Greatness from small beginnings: the Accra Academy journey as an example

A picture of the Founders Court at Accra Academy (2021)

What is the anatomy of a great school? Does it have to do with its size, population, facilities, the quality of its teachers, the intelligence of its students or the contributions of its alumni to society? Or is it a combination of these factors, or something else entirely? I leave that to you to ponder over.

Accra Academy was founded on 20th July, 1931 with a start-up capital of £200, and was situated on less than an acre of land in James Town. But 30 years later, government stepped in to provide the school with new accommodation at a cost of over £180,000. The current value of the school’s immovable assets is even more costly, and the school now sits on 35 acres of land at Bubiashie.

When Accra Academy was founded 90 years ago with just 19 students, how many people would have imagined then that the school would have over 3000 students in enrollment today? And would the founders of Accra Academy have imagined that the school would one day have a teaching staff of 120 when they co-founded the school with only six teachers? And what about amenities? When the school was founded it had none. The only laboratory equipment available to staff and students were located in textbooks. The school had no recreational areas and no sports facilities.

However, what we find today at the Bubiashie campus is a stark contrast to the limitations of the school’s past. Accra Academy now has science laboratories and a science resource centre, a multi-purpose tennis and basketball court, an AstroTurf football pitch built to FIFA standards – donated by Asamoah Gyan, and several halls of residence.

Accra Academy was founded in Ellen House – which marked its centenary anniversary only 4 years ago. Ellen House was built by Mr. Vidal James Buckle, a distinguished lawyer of Sierra Leonean origin, in honour of his wife, Mrs. Ellen Buckle. Mrs. Ellen Buckle, then widowed, leased out the building to be used to start the school.

She later vacated and leased out Claremont House so that the school could have a Boarding Department for students coming from outside Accra. When the gradual process of converting Ellen House from a residential abode into a school was being carried out, the assembly hall was partitioned and used for separate classrooms.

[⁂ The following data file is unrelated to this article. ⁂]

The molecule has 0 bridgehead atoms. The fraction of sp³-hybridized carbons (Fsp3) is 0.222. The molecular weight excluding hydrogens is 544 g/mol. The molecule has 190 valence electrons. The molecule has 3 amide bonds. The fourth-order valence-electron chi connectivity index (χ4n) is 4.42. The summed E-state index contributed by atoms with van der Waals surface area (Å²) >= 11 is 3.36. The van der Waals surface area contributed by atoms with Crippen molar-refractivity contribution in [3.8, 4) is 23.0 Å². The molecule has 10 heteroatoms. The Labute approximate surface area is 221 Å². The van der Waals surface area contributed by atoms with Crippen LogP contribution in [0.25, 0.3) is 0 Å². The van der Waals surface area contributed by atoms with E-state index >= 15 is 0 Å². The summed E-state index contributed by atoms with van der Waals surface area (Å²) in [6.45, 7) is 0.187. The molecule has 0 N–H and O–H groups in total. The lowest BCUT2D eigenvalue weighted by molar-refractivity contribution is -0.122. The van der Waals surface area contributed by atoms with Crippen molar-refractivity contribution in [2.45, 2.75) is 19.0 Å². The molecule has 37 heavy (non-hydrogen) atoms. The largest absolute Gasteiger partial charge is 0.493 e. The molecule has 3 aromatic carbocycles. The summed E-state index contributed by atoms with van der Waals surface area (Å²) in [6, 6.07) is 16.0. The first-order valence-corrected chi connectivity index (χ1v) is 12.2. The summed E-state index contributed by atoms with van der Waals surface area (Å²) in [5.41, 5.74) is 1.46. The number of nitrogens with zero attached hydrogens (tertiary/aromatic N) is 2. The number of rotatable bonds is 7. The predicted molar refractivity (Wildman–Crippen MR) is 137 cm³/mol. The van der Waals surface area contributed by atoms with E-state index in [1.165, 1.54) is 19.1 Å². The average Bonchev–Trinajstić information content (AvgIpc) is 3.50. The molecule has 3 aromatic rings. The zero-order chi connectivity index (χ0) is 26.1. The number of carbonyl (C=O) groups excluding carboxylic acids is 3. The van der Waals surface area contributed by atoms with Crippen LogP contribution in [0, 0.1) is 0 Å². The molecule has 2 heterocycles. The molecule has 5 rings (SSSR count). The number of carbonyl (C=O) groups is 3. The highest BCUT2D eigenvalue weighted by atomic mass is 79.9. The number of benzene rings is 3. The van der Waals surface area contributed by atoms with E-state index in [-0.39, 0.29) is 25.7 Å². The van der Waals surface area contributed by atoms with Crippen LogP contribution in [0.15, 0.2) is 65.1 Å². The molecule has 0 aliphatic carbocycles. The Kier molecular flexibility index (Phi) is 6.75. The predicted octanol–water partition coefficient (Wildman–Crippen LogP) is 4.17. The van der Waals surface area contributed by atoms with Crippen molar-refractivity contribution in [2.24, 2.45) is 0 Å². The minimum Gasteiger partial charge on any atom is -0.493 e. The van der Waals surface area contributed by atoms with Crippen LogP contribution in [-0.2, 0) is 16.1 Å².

During lessons, students could hear sellers advertising their wares, buyers haggling over the prices of items, pedestrians conversing, and the sound of vehicles moving back and forth. Even more distracting was the tantalising aroma of Kelewele, Ashaamomo and other varieties of food that were sold close by. The Palace of the Akumajey Mantse was also close to the school, and now and then, his subjects would begin to drum intensely.

The situation was compounded by the variance in the tone of voice of the teachers, as some spoke in low tones and students in their class risked hearing what louder teachers in other classes were saying instead. Such was the difficulty with which the school had to create an academic environment and yet, it succeeded in doing so. Now, however, Accra Academy has a spacious and salubrious campus devoid of these challenges.

Accra Academy was founded to help parents who could not afford to send their wards to a boarding school, which was a marked feature of the secondary school system in the Colony at that time. The co-founders were all under the age of 30 years when they founded the school. They were Kofi George Konuah, James Akwei Halm-Addo, Gottfried Narku Alema, and Samuel Neils Awuletey.

They visited prospective students living in the vicinity of Ellen House to entreat them to join the school. These would-be students were inspired by their qualifications and wanted to become as learned as the founders. Even dropouts from other schools were inspired to go back to school.

However, not all schools that started as private enterprises have stood the test of time. Accra Academy survived the turbulent early years of its establishment because of the tenacity of its founders and the support they received from good-hearted families and individuals in the community.